At first it was my consistent mood fluctuations at certain points in the month and after 6 months patterns in my cycles themselves. Every second cycle was at least a week longer. My body would feel like utter crap for two weeks beforehand, on the longer week. From the small amount of information I could find online, my guess is one ovary ovulates later or struggled to ovulate at all. By not ovulating effectively, hormones fluctuate and it is one of the many reasons hormones can become imbalanced.

Fun fact: Ovulating (which doesn’t happen on the pill) is important because once an egg is released from a follicle, the corpus luteum (the remainder of the follicle after the egg bursts out), hangs around and produces progesterone for up to two weeks. This corpus luteum is the main producer of progesterone in the body, without it our progesterone levels can become too low. Estrogen therefore becomes more dominant without the balance of progesterone. It’s still beneficial to ovulate even if you’re not trying to get pregnant for hormone balance.

Not to mention the adrenal glands try to produce pregnenolone (a precursor for female hormones) and I’m sure anxiety and the constant feeling of ‘fight or flight’ stressed those glands out, perhaps my adrenals were struggling too. These are things I couldn’t see until I had a true menstrual cycle. Coming off the pill has allowed me an opportunity to find the missing link and nourish the weaker ones. I was oblivious to the fact that for my hormones to be balanced, the rest of my body would have to be in check too. The secretions from all glands, the toxic build up in organs, the interaction of hormones within the entire body are all relevant. Hormones like Cortisol, Melatonin, Insulin and Thyroid (T3,T4 and TSH) not just Estrogen, Progesterone and Testosterone.  Think of it like a circuit board, if one area isn’t working well, you can bet the other organs and hormones are lagging. It’s not all just happening down there, in the ovaries and uterus, it’s all connected.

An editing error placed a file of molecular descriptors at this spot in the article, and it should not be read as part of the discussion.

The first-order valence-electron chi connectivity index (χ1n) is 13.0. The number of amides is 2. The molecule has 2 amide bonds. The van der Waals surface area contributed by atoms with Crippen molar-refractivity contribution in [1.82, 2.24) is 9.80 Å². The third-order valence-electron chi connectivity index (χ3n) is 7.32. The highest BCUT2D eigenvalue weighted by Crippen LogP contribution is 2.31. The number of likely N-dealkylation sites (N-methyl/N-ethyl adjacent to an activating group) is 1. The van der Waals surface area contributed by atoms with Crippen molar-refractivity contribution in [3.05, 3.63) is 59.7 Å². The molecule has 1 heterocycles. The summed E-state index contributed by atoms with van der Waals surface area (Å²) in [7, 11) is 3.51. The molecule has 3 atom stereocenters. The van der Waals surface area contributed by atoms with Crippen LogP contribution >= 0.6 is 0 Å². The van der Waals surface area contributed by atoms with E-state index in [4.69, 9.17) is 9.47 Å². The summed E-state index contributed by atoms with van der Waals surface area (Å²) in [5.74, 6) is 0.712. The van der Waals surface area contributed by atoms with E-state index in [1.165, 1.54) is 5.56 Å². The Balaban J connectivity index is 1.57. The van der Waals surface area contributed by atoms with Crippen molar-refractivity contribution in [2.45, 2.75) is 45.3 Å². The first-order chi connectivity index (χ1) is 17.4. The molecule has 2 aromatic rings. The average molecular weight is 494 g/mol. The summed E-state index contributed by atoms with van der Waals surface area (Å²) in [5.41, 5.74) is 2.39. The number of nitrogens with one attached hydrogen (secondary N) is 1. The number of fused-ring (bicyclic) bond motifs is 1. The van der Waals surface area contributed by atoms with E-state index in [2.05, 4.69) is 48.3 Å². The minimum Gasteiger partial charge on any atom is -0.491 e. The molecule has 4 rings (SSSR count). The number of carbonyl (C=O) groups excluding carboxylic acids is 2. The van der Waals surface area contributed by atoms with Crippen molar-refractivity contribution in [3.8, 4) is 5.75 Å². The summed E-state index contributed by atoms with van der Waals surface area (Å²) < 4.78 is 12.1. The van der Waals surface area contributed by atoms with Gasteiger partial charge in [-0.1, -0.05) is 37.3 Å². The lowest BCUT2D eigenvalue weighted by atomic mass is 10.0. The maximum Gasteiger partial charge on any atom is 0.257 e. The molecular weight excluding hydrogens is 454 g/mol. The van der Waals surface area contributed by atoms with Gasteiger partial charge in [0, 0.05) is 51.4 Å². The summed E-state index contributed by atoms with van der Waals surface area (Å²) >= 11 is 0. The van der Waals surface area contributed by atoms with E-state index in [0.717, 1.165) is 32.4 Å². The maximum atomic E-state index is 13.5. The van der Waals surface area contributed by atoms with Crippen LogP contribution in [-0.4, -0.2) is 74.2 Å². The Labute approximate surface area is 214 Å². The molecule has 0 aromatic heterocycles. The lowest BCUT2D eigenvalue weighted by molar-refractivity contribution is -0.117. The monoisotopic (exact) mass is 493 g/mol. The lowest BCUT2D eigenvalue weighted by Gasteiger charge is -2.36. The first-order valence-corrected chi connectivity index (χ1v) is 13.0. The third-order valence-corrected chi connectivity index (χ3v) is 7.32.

Just over a year later, my cycles have finally gotten into a routine. The longer second cycle is reduced in length, but still a few days longer. My cramps are back with a bang, something I did not miss! I’ve always had mild acne, however my jawline was rarely free from painful cystic acne after being pill free, something I didn’t have before going on the pill. Turmeric face-masks, vitamin C and dark leafy greens smoothies with Maca powder added seem to help. I’m not sure of the exact reasons it took my body a year to stabilize but I imagine from the build up of chemicals I had to detoxify and nourish to restore balance.

I researched other ways hormonal imbalance can occur from external sources. Consistent exposure to even small amounts of chemicals must have an effect on our bodies, right? From processed food or even the abundance of fresh foods that have been sprayed with pesticides. Creating better habits of thoroughly washing fresh fruit and vegetables, buying organic when possible. Plastics are another huge problem in our direct environment; prepackaged foods and Tupperware containers, microwavable plastics to plastic travel cups filled with hot drinks and the Teflon lining of non-stick pans we cook food in.